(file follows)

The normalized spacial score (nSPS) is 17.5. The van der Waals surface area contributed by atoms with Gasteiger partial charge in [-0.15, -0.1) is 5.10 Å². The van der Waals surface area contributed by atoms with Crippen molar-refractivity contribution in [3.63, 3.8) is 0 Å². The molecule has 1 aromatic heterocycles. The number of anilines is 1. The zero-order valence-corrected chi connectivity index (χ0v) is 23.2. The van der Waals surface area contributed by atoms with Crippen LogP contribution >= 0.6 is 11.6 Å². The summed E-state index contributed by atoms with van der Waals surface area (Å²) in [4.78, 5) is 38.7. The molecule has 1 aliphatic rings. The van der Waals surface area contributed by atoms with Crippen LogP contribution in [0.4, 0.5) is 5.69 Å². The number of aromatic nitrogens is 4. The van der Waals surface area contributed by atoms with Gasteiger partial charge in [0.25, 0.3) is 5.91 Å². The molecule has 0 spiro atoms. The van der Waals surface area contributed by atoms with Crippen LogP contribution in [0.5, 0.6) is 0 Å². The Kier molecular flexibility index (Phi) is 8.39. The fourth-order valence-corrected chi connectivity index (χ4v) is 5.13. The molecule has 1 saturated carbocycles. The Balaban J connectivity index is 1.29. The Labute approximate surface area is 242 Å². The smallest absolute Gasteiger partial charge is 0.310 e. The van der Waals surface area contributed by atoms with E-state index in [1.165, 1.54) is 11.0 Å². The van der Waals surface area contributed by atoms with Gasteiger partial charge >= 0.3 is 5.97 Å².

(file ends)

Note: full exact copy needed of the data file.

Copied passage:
The normalized spacial score (nSPS) is 17.5. The van der Waals surface area contributed by atoms with Gasteiger partial charge in [-0.15, -0.1) is 5.10 Å². The van der Waals surface area contributed by atoms with Crippen molar-refractivity contribution in [3.63, 3.8) is 0 Å². The molecule has 1 aromatic heterocycles. The number of anilines is 1. The zero-order valence-corrected chi connectivity index (χ0v) is 23.2. The van der Waals surface area contributed by atoms with Crippen LogP contribution >= 0.6 is 11.6 Å². The summed E-state index contributed by atoms with van der Waals surface area (Å²) in [4.78, 5) is 38.7. The molecule has 1 aliphatic rings. The van der Waals surface area contributed by atoms with Crippen LogP contribution in [0.4, 0.5) is 5.69 Å². The number of aromatic nitrogens is 4. The van der Waals surface area contributed by atoms with Gasteiger partial charge in [0.25, 0.3) is 5.91 Å². The molecule has 0 spiro atoms. The van der Waals surface area contributed by atoms with Crippen LogP contribution in [0.5, 0.6) is 0 Å². The Kier molecular flexibility index (Phi) is 8.39. The fourth-order valence-corrected chi connectivity index (χ4v) is 5.13. The molecule has 1 saturated carbocycles. The Balaban J connectivity index is 1.29. The Labute approximate surface area is 242 Å². The smallest absolute Gasteiger partial charge is 0.310 e. The van der Waals surface area contributed by atoms with E-state index in [1.165, 1.54) is 11.0 Å². The van der Waals surface area contributed by atoms with Gasteiger partial charge >= 0.3 is 5.97 Å².